Every aspect of life – including investments of all kinds – has “unknown” elements, so Ramsey is not completely wrong here. However, his website goes beyond this second claim when it states, “Only a small percentage of people in the world really understand the system and know how to make it work. Ignorance makes you vulnerable. It sounds a bit hyperbolic, fear-inducing and unnecessary. Just because something is complex doesn’t mean it’s worth trying to find out more. There are many valuable and informative crypto resources available to help you do your research and make your own investment decisions.

Claim 3: Cryptocurrency Makes Fraud Easier

Cryptocurrency fraud is nowhere to be found on the FBI’s list of the top 30 most common types of scams. This is a tired media trope that is frequently cited for instilling fear, uncertainty and doubt – a crypto phrase commonly referred to as “FUD.”

In reality, cryptocurrency transactions happen on an open digital ledger that anyone can see and track by IP address. Law enforcement officials can visit websites that publish all blockchain transactions in the past and present. They can see where funds move and countries where individuals – especially criminals – make deposits. For this reason, parts of these funds are often recovered or frozen. Anyone with an internet connection can view these blockchain transactions by Googling “Bitcoin blockchain”, making it difficult to conceal crypto funds. Blockchains are ideal for moving crypto funds, but these movements are neither hidden nor completely autonomous.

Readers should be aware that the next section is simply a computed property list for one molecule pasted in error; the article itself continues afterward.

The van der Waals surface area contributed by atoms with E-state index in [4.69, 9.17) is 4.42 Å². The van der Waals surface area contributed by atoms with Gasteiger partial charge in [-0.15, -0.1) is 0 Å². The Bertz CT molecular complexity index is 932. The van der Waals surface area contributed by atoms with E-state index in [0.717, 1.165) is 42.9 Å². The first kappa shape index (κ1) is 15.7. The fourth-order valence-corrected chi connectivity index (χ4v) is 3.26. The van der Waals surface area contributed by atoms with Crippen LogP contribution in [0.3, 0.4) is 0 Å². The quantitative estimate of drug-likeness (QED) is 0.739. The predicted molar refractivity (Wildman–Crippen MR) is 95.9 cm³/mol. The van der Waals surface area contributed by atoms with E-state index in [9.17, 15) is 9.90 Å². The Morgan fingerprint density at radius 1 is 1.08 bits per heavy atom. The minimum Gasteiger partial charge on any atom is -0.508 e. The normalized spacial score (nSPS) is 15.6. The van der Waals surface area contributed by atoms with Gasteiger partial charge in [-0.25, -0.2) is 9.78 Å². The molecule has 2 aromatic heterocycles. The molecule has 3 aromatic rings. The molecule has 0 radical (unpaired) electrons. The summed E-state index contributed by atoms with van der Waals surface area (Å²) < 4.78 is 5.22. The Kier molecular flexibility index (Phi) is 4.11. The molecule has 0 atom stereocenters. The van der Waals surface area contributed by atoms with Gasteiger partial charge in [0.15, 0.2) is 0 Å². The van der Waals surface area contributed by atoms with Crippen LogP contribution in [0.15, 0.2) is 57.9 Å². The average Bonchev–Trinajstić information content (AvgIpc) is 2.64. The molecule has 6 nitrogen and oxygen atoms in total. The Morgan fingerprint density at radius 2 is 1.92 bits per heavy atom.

Ultimately, cryptocurrencies don’t make it easy to cheat.

Claim 4: Cryptocurrencies have an unproven rate of return

Bitcoin has a 12-year history of return on investment (ROI) performance. Over the past 10 years, Bitcoin’s constant annual growth rate (CAGR) has exceeded 130%, which is 6 times more than the closest asset class. Here’s the comparison to other investments, courtesy of casebitcoin.com:

Despite my disagreement with Ramsey’s claims against cryptocurrencies, I agree that no one should invest more than 5% to 10% of their net worth in some type of speculative asset. Potential investors should also do their own research before paying a dime.

That said, the underlying fundamentals supporting Bitcoin as a long-term store of value have never been stronger. This is because central banks are authorizing the creation of more “real” money than ever before to supposedly stimulate growth. Treasury departments print billions of new dollars and legislatures spend them.

This artificial currency cascade is flooding the markets and pushing inflation up. The US Department of Labor reported a 5.4% increase in inflation in June, on top of a 5% increase in May. None of those numbers include double-digit percentage increases in the price of gasoline, used cars, or the value of existing homes since the start of the year.

Not only does inflation increase the cost of the goods we buy each day, it erodes the value of what you are trying to save for rainy days. Due to the fixed amount of Bitcoin coins capped at 21 million, this is a truly scarce resource and arguably a better hedge against inflation than gold.

While Ramsey may believe that investing in Bitcoin is a gamble, it is a much riskier gamble to outright dismiss cryptocurrencies as a viable investment option and a store of value for a small portion of your wallet. .